Privacy Camp (@PrivacyCamp)   
July 10, 2012 at 3:01 pm      


Great post and glad to see that the FTC is leading the challenge against one of the largest and most damaging technologies to US Consumers. Do Not Call (when followed by normal actors) has been one of the most important and far reaching regulations in consumer protection history.

While political calls remain exempt (but not to cell phones I believe) I hope to see this robocall challenge provide relief for the 100’s of millions of voters that get no relief from political, PAC, union, charity, etc. calls.

My members report receiving 10-15 political robocalls a day during election season.

If the FTC can figure out a technology to shut those day, millions of Americans will know the agency’s name and bless you for your work.

Shaun Dakin

Founder > Privacy Camp

Founder > The National Political Do Not Contact Registry


stanley miller
July 11, 2012 at 1:07 am      

We have been getting a bunch of so called political robocalls, they ask a single question and then offer you a reward of a free cruise that will cost you a fortune if you actually fall for the scam. The whole system needs a reboot to deal with the folks working around the system in ways like this.


July 11, 2012 at 8:59 am      


I’e gone into full defensive whitelisting – I’ve got a little android app that ignores (sends to voicemail) calls from any number that’s not in my contact list.


July 13, 2012 at 3:04 pm      

What Stanley Miller said.

I keep getting calls from IND SUR GROUP or PACIFICTEL from different numbers that, when I Google them, sound like this same scam. From everything I’ve learned the numbers are probably spoofed and they seem to change them every day. The info I found says they want a credit card number to pay for “port fees.” I don’t want to press a phone button to prove it’s more than a survey but I want them to stop using this exemption. Anyway, if a politician calls me he just lost my vote, so why have the exemption? I also don’t give money away and I don’t do phone surveys so where is the list where I can opt out of all that crap? They are just using those to get around the law and I have stopped answering the phone for callers I don’t know. I should be able to answer my own phone and have it be someone I want to talk to.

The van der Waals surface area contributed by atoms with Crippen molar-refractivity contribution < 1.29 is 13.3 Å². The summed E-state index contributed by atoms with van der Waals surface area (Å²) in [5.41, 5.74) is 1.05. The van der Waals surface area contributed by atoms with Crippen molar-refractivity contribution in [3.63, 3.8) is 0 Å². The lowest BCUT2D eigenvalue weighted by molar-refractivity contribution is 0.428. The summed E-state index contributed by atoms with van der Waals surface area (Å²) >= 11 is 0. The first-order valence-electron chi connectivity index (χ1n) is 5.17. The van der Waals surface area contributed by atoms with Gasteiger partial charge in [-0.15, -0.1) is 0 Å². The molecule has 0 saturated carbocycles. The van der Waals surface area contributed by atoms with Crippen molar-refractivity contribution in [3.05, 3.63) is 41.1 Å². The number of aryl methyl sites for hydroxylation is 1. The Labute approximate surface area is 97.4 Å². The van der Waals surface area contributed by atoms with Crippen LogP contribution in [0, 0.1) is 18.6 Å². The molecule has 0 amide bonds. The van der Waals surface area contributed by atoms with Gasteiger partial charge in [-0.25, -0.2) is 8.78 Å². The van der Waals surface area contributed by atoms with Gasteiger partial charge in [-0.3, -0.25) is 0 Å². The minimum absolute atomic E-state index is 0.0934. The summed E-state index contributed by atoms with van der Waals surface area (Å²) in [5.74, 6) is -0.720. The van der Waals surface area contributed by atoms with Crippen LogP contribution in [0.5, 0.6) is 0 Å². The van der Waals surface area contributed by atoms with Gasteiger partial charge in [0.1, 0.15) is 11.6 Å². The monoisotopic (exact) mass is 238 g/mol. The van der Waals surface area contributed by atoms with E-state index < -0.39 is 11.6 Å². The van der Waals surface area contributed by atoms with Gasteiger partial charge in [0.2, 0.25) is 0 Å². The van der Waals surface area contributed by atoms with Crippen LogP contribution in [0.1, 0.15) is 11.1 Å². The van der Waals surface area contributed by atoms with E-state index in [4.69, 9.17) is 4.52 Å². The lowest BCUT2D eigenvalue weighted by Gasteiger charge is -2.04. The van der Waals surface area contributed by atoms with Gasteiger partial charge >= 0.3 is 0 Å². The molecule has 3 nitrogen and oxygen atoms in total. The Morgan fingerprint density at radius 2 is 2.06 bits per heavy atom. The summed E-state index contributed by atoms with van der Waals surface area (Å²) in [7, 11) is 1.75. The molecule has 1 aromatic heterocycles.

Neil Katin
July 31, 2012 at 2:43 pm      

I urge the FTC to not just consider technical solutions; even the best technical answer will have only a temporary effect and then be worked around. Given the long timeframes of the FTC rulemaking process it is an arms race you are sure to lose.

I believe any workable solution has to combine both technology and changes to the economic landscape; we have to find a way to raise the cost of robocalls without having too much impact on regular calls.


Ed Felten
August 1, 2012 at 2:22 pm   

Our advice for dealing with robocalls is that you should not press a key nor try to talk to a person–that just tells them that your number is answered by a person. We would also urge you to send a complaint to the FTC, at . Complaints serve several useful purposes, one of which is to help us focus our enforcement resources where they can do the most good.

The author’s views are his or her own, and do not necessarily represent the views of the Commission or any Commissioner.